Murder mystery benefits C-TH cancer center

The cast for the 1930s-era play "Murder Mystery Dinner on the V&T" will feature "train crew, socialites and hobos" and use museum rolling stock for the sets and scenery.

The murder mystery to be performed by the Reno-based Funtime Theatre group at the Nevada State Railroad Museum is offered by the Carson-Tahoe Hospital Auxiliary at the Sept. 20 fund-raiser to benefit a new cancer center in Carson City.

Also featured will be museum tours and train rides, live music by Craig Fletcher, dancing and a silent auction. There will be a no-host bar, hors d'oeuvres and a barbecued chicken and steak dinner.

The fund-raiser begins at 2 p.m., with dinner at 4:30 p.m. The play will be performed during the dinner.

Roger Diez, who is writing the script for the murder mystery, said rather than performing from a stationary location, the cast will employ an interactive technique, mingling with the audience.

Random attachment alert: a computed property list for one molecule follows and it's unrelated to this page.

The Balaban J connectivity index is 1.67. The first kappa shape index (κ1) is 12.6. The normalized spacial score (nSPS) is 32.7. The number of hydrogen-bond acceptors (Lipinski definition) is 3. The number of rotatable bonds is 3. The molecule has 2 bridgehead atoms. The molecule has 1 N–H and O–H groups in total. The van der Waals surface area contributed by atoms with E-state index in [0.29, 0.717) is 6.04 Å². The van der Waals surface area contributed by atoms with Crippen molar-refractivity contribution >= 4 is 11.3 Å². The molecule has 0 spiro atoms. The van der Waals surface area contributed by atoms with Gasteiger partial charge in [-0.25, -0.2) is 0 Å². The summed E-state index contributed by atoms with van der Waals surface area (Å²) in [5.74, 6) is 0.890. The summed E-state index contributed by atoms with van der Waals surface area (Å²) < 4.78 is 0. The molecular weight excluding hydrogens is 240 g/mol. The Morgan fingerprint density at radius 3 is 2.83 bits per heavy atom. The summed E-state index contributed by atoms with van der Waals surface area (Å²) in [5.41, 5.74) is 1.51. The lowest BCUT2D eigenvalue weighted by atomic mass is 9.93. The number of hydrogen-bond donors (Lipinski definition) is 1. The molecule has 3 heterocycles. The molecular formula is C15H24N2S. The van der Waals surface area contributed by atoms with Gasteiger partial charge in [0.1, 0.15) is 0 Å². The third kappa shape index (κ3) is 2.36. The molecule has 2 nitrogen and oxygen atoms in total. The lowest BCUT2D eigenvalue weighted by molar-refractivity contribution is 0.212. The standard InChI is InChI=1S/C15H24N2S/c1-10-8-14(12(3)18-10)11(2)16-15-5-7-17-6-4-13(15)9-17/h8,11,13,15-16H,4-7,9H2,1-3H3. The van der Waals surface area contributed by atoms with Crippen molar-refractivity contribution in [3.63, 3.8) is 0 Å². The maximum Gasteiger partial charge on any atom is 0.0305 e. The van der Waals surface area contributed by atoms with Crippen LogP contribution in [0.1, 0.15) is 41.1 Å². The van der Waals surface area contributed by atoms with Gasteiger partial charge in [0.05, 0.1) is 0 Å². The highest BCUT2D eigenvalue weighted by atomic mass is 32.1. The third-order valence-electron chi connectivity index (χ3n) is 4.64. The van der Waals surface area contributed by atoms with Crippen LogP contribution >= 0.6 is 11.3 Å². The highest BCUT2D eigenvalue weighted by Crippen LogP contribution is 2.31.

Diez said there will be a cast of 10 "with one or two mystery guests" and a "couple of murders."

Diez, sales manager for a Mound House business service, said he has been involved several writing projects and been creative producer for the past two years for Reno's Sheep Dip, an annual production featuring satirical skits aimed at Northern Nevada politicians and other well-known figures. He has also written a motorsports column for the Nevada Appeal since 1996.

Limited tickets for the event are $50 and may be purchased by calling Rosemary Smith at 882-7057, Joy Shanahan at 246-7998 or the Carson-Tahoe Gift Shop.

The hospital auxiliary is seeking sponsorships to defray expenses for the event and will identify on a "Sponsor Train" individuals and businesses who contribute. The levels of sponsorship are caboose $100, touring car at $500 and locomotive at $1,000. For information on sponsorships call 882-7057.

The event is part of a series of fund-raisers by the auxiliary, which has pledged $250,000 for the $12 million cancer center in northwest Carson City on the campus of the new regional medical center.

The proposed 38,000-square-foot cancer center, for which plans have been under way since 1999, is designed to make it easier for cancer patients to receive all treatments in the same place.


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